Visualizing Central Bank Mal-Investment-Driven Excess

Tyler Durden's picture

One of the most egregious aspects of the Great Moderation was the issuance of large amounts of grossly mispriced extremely 'junky' debt at the peak as investors stymied by the lack of spread (return) pushed further and further out the credit risk spectrum. The driver at the time was the liquidity flood triggered by large-scale securitizations (and that ended well eh?); this time it is central banks providing the fuel for investors to seek yield through leverage (either through fundamental leverage in riskier firms or technical leverage through riskier instruments). To wit, the last few weeks have seen a resurgence of issuance of PIK-Toggle bonds.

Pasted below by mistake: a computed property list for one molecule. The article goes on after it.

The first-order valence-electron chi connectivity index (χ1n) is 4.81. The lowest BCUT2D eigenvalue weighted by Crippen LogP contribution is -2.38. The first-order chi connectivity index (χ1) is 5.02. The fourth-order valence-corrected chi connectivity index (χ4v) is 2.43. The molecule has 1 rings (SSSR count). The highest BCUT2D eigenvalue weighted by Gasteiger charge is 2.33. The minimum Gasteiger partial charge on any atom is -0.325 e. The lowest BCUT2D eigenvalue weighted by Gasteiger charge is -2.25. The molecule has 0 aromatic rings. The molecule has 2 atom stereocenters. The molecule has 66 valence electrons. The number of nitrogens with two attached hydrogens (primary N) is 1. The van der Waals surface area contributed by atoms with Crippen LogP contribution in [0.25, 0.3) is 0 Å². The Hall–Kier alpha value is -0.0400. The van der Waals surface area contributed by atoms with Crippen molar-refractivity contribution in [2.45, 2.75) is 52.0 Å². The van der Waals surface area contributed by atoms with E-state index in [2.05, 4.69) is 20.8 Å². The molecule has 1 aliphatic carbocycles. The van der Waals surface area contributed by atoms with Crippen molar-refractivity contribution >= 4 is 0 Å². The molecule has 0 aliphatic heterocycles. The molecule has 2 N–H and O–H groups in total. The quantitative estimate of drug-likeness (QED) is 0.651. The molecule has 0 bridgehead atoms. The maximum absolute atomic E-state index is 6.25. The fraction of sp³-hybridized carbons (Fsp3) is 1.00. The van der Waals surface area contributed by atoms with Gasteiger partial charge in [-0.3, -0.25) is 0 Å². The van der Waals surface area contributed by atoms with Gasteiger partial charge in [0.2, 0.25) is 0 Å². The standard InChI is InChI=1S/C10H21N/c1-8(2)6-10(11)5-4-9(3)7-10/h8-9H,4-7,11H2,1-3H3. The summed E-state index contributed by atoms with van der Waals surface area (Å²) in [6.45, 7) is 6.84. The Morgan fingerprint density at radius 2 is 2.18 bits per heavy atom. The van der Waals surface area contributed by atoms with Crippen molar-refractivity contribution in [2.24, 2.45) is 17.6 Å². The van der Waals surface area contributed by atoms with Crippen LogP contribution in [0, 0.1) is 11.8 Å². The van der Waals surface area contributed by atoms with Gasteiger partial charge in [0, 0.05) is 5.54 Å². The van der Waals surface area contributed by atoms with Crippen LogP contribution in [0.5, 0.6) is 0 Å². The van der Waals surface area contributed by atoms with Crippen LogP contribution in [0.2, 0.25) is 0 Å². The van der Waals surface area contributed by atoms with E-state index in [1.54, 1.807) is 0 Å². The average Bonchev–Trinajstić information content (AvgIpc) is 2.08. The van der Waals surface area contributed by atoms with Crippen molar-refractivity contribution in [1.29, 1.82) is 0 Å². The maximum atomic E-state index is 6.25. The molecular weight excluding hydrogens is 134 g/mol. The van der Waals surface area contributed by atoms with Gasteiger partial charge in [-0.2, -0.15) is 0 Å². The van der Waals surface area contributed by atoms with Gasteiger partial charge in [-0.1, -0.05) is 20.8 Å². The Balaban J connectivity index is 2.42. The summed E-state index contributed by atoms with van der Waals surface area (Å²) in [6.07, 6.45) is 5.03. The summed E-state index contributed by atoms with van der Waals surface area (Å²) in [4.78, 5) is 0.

These extreme junk credit-rated bonds with very high default risk offer 'attractive' yields relative to the financially repressed idiocy of the rest of the capital markets but the Pay-In-Kind nature means simply - do not expect coupons and principal return in cash, but we promise to pay that principal back by offering you more 'junky' bonds (extending maturity for example).

 

Issuance of PIKs has re-surged once again

 

The last time we saw a surge like the current one was during the ECB's LTRO fiasco, and once again with QEternity on the table, that excess liquidity 'forces' money to work in these over-leveraged and under-compensated (risk-wise) instruments. With rates held low and IG and HY spreads technically compressed, we suspect we will see more PIK-Toggle, Cov-Lite, Junior-Mezz CLOs - and suspect this won't end well.

and CNBC's Gary Kaminsky pointing out the junkiness of these deals..."This is Junk, This is Bad!"

Chart: Bloomberg Brief